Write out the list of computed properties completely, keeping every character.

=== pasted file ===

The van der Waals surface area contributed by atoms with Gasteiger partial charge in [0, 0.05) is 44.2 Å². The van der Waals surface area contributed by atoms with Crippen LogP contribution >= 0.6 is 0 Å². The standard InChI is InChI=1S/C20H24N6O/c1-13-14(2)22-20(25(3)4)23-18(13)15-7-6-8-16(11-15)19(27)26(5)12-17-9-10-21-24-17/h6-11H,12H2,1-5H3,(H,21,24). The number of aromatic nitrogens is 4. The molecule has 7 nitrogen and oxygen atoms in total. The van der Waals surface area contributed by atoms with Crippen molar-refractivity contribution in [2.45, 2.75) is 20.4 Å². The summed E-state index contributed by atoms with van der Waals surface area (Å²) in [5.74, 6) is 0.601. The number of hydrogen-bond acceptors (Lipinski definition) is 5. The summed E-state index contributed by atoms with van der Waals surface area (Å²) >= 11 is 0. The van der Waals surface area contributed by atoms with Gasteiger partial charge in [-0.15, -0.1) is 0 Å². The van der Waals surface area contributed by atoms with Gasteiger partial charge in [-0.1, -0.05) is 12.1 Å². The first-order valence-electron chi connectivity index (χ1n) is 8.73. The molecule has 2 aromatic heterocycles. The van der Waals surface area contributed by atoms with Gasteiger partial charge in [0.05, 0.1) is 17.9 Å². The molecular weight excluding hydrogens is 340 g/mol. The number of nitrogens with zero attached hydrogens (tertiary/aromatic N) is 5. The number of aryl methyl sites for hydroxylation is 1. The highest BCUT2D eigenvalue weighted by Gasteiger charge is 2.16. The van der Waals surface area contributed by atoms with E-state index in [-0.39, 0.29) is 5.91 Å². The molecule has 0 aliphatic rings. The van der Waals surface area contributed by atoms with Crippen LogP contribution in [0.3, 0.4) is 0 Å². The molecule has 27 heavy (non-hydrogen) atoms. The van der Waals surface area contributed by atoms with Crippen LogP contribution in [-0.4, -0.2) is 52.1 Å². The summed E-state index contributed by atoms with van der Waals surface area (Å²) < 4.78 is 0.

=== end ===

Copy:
The van der Waals surface area contributed by atoms with Gasteiger partial charge in [0, 0.05) is 44.2 Å². The van der Waals surface area contributed by atoms with Crippen LogP contribution >= 0.6 is 0 Å². The standard InChI is InChI=1S/C20H24N6O/c1-13-14(2)22-20(25(3)4)23-18(13)15-7-6-8-16(11-15)19(27)26(5)12-17-9-10-21-24-17/h6-11H,12H2,1-5H3,(H,21,24). The number of aromatic nitrogens is 4. The molecule has 7 nitrogen and oxygen atoms in total. The van der Waals surface area contributed by atoms with Crippen molar-refractivity contribution in [2.45, 2.75) is 20.4 Å². The summed E-state index contributed by atoms with van der Waals surface area (Å²) in [5.74, 6) is 0.601. The number of hydrogen-bond acceptors (Lipinski definition) is 5. The summed E-state index contributed by atoms with van der Waals surface area (Å²) >= 11 is 0. The van der Waals surface area contributed by atoms with Gasteiger partial charge in [-0.15, -0.1) is 0 Å². The van der Waals surface area contributed by atoms with Gasteiger partial charge in [-0.1, -0.05) is 12.1 Å². The first-order valence-electron chi connectivity index (χ1n) is 8.73. The molecule has 2 aromatic heterocycles. The van der Waals surface area contributed by atoms with Gasteiger partial charge in [0.05, 0.1) is 17.9 Å². The molecular weight excluding hydrogens is 340 g/mol. The number of nitrogens with zero attached hydrogens (tertiary/aromatic N) is 5. The number of aryl methyl sites for hydroxylation is 1. The highest BCUT2D eigenvalue weighted by Gasteiger charge is 2.16. The van der Waals surface area contributed by atoms with E-state index in [-0.39, 0.29) is 5.91 Å². The molecule has 0 aliphatic rings. The van der Waals surface area contributed by atoms with Crippen LogP contribution in [0.3, 0.4) is 0 Å². The molecule has 27 heavy (non-hydrogen) atoms. The van der Waals surface area contributed by atoms with Crippen LogP contribution in [-0.4, -0.2) is 52.1 Å². The summed E-state index contributed by atoms with van der Waals surface area (Å²) < 4.78 is 0.